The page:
I’ve been slowly dipping my toes into the waters of intermittent fasting over the last couple of months. I will have a good day or two where I’m too busy to remember to eat and suddenly my fasting window is done, and I hunt down some food. Other days, I’m obsessing about food by 9 a.m. and eat something just so that I can focus and get my work done. It’s been hit or miss.
This is coming from someone who has attempted Whole 30 a half dozen times with adherence ranging from 3 hours to 3 days.
Even with my sporadic success with hitting my daily goal, I’ve lost 9 pounds over the last two months of intermittent fasting an average of 15 hours a day.
Since I rarely eat dessert in the evening or breakfast in the morning, it’s no trouble to make it a solid 12 hours every day. But when I start pushing myself towards 16 hours (or longer!), I’ve run into some roadblocks.
Obstacles I’ve Encountered
I’ve realized that there are a couple of reasons that I don’t hit my daily goal on a regular basis:
Failing to plan: When I end up at the office without any food packed for the day and decide that I can make it all the way to the end of the day without eating (which would put my fast at about 20 hours), I make poor decisions and end up at the corner store buying overly processed snacks.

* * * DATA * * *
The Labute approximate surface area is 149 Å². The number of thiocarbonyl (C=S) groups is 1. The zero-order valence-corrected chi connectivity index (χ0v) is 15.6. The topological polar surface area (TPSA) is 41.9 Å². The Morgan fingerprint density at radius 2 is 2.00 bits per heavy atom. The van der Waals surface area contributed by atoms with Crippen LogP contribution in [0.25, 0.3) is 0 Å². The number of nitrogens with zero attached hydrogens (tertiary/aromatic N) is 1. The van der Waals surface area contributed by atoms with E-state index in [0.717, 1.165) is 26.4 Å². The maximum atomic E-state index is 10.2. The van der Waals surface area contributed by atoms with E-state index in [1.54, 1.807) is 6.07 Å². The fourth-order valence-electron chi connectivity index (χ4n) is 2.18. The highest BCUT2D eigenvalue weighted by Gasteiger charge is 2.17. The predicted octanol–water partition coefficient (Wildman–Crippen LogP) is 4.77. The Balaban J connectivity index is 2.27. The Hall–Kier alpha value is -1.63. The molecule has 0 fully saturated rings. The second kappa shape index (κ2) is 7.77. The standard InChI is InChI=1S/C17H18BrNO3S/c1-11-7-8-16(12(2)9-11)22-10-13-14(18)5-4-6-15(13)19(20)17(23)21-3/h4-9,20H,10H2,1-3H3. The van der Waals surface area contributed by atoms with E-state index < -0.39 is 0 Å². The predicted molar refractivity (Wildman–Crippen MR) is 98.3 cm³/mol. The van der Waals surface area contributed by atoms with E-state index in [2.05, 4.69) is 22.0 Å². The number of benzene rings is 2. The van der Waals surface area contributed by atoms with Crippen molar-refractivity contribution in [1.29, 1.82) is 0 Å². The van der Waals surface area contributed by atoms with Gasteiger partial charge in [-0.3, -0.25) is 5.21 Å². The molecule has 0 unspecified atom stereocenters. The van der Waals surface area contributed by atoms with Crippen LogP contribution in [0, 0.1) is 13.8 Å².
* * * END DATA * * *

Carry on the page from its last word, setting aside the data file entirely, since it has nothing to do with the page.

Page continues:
Making Poor Choices: Occasionally, there is something that I really want to eat and I’ll pack it up to take to work to use to break the fast. On these days, having something I’m really craving nearby, usually causes me to cave and break my fast early.
Social Obligations: I’m not always the most social person at work, so I try to force myself to say yes to lunch invitations. These are often ill timed for my fast which should break later in the day, but I’m trying to balance my goals.
People Think It’s a Little Crazy: My husband rolls his eyes as he asks me if I’m in my eating window.
Benefits of Intermittent Fasting
But even though I’ve had several obstacles present themselves, I’ve slowly fallen in love with intermittent fasting.
Simplicity: There is very little thinking involved once I’ve set my fasting schedule for the day.
Less Hungry: I find that I’m (usually) not hungry until it’s time to eat. My body has adapted to the schedule.
It’s Forgiving: If I mess up and eat all day, I simply start again the next day. Unlike other diets that demand 7–30 of adherence to see results, intermittent fasting can be done whenever it’s possible (although the more days I string together in a row, the better the results).
It’s Working: As I stated at the beginning of this article, I have lost nine pounds in about two months without counting calories or worrying too much about what I eat.
Overall, I plan to continue sticking to 16–20 hours a day of fasting followed by an eating window. I’m loving the results and the ease of sticking to the eating pattern (most days).